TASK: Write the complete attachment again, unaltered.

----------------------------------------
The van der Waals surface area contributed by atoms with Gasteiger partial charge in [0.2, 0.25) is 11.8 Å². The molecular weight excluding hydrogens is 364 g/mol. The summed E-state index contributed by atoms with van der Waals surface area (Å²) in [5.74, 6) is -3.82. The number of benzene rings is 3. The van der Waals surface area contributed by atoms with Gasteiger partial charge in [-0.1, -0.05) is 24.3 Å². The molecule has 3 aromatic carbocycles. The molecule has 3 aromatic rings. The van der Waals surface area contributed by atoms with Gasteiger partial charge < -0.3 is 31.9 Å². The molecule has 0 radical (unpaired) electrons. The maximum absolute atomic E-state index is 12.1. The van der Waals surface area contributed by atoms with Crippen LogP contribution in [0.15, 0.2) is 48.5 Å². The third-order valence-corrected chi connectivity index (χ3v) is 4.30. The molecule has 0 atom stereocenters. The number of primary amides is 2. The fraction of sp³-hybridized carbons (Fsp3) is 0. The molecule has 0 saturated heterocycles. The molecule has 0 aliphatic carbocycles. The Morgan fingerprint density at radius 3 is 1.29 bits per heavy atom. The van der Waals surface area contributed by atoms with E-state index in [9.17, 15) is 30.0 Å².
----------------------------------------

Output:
The van der Waals surface area contributed by atoms with Gasteiger partial charge in [0.2, 0.25) is 11.8 Å². The molecular weight excluding hydrogens is 364 g/mol. The summed E-state index contributed by atoms with van der Waals surface area (Å²) in [5.74, 6) is -3.82. The number of benzene rings is 3. The van der Waals surface area contributed by atoms with Gasteiger partial charge in [-0.1, -0.05) is 24.3 Å². The molecule has 3 aromatic carbocycles. The molecule has 3 aromatic rings. The van der Waals surface area contributed by atoms with Gasteiger partial charge < -0.3 is 31.9 Å². The molecule has 0 radical (unpaired) electrons. The maximum absolute atomic E-state index is 12.1. The van der Waals surface area contributed by atoms with Crippen LogP contribution in [0.15, 0.2) is 48.5 Å². The third-order valence-corrected chi connectivity index (χ3v) is 4.30. The molecule has 0 atom stereocenters. The number of primary amides is 2. The fraction of sp³-hybridized carbons (Fsp3) is 0. The molecule has 0 saturated heterocycles. The molecule has 0 aliphatic carbocycles. The Morgan fingerprint density at radius 3 is 1.29 bits per heavy atom. The van der Waals surface area contributed by atoms with E-state index in [9.17, 15) is 30.0 Å².